I don’t know what to write. It’s not often the words don’t flow and I feel like a teenager, stilted and awkward in front of the class, stumbling over my words.
Snowdrops and crocuses are nestled around tree trunks and in discarded corners of children’s play areas. The daffodils are peeking up, a hint of yellow still tightly closed in its nub, but teasing with its vividness; stark against a bleak, icy morning.
The days are noticeably longer now. I put dinner on the table and it’s still bright out. As I clear the plates, still the day rages on and the boys head out to the garden after dinner. If there was a glimmer of hope that they wouldn’t need a bath before dinner, it fades fast. They pile mud into plastic tipper trucks, splashing through filthy puddles. I sigh inwardly, knowing that their boots will be lined up along the radiator come bedtime, drying out after their 100th trip through the washing machine.
I briefly consider leaving a glowing review on Amazon for their boots, instead mentally adding it to the to-do list (also known as: things I’ll never get around to).
I spent the morning chopping vegetables – peppers, courgettes, aubergines, sweet potatoes, carrots and tomatoes – and I work through two different pans of Chilli, ready for the freezer. My kitchen is littered with dusty jars of herbs and spices, discarded tins and used knives. There’s delicate splashes of passata along the tiles and cooker. Aubergine skin lays on the floor where I missed the bin completely. I shoo the children into the garden so I can clear up in peace. I like these mornings: the slow, methodical plodding of feeling at home in your kitchen and the knowledge that the freezer is being filled with healthy food to feed hungry children. The smell of paprika and balsamic vinegar entwine and leave me sated. Some days I like to cook. Later the same day, the boys and I make chocolate cake, stuffed with butter icing. As the day comes to a close, I cut myself a slice, thick and crumbling, to enjoy with a cup of the sweetest tea.
We’ve been away from home, unsettled and teary. It’s good to be back, surrounded by the warmth of family culture. I missed these streets I drive on a daily basis, and the people I think of as home. I’ve missed having phone signal.
We celebrate Shrove Tuesday a week late due to the boys being poorly. The table is covered in sticky globs of syrup, the boys dipping their elbows into them. More laundry, as ever.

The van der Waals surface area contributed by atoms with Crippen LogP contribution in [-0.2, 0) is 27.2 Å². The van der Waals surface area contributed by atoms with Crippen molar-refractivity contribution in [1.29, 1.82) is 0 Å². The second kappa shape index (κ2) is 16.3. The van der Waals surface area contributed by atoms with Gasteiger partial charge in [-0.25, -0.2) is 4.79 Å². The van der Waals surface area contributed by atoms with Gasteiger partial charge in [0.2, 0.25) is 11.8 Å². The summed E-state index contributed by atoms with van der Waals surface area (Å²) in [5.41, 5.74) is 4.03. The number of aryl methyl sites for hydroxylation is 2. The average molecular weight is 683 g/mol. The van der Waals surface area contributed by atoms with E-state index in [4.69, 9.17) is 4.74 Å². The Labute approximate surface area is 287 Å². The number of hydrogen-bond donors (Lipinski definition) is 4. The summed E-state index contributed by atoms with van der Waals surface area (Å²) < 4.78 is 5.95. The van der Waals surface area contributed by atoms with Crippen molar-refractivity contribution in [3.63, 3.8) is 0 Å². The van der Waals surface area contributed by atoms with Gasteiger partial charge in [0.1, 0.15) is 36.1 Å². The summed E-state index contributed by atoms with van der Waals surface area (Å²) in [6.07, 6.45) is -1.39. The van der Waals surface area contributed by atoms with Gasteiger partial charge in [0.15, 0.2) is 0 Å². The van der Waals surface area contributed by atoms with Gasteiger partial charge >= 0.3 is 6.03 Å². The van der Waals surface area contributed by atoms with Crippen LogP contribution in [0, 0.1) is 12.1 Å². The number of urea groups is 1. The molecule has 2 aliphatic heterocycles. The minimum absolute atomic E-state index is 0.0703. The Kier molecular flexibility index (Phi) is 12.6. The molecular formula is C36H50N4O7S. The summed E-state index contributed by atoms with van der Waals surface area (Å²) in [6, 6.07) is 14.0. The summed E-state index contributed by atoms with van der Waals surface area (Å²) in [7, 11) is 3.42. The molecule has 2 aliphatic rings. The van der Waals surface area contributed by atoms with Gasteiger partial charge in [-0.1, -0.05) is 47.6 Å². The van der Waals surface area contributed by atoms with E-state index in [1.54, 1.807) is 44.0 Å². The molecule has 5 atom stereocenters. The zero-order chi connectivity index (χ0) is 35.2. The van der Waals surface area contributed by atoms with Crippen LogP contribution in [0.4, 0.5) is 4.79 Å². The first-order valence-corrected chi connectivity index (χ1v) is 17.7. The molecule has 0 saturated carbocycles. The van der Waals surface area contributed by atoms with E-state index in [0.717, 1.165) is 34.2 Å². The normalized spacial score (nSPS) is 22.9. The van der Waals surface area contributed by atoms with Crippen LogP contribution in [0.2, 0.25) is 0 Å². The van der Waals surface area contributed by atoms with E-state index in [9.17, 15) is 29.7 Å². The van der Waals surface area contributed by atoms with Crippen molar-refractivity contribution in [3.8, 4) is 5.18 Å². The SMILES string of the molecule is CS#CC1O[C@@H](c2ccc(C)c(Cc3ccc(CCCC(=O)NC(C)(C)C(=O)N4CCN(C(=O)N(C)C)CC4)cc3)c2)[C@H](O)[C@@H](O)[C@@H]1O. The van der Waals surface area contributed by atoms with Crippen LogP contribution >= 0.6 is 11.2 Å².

I don’t want to slip into the habit of running through our week. Wednesday brings….followed by cold Thursdays and then on Friday. The words won’t come loose-limbed and weightless, they are rigid and frozen. Dull.
Yet Saturday, after meeting friends at Shipley Park, we head home. The morning, though icy, has blossomed into a beautiful day. We throw open the patio doors and we sweep, we tidy, we clean, we prune, we paint…..we slough off winter with a fury. And my God, does it feel good.
The sun on our faces and the cold nipping our fingertips- there’s no finer feeling. Calling time on another day, I run the bath for the boys, absentmindedly sluicing the water to create mountains of bubbles for them. I love winter, but today was the first day I anticipated barefoot afternoons on the grass, a BBQ, hanging laundry on the line. Days where a hot bath are so far away and instead, cool showers take precedence.
Maybe with the last few days of winter folding themselves neatly away, like ironed handkerchiefs tucked into drawers or embroidered tablecloths stacked in the cupboard, the looser days of spring can weave through us and remind us that no matter how hard the winter, the warmth never ceases to return. The snowdrops, always the first delicate sign that the hard frosts are saying their final goodbyes. With the daffodils comes the sun, slung low in the sky, treating us to mere glimpses of what it never fails to deliver.
It doesn’t matter that I’m struggling to write. It doesn’t matter that everyone is tired of winter. It doesn’t matter how heavy your heart is. Spring will come again.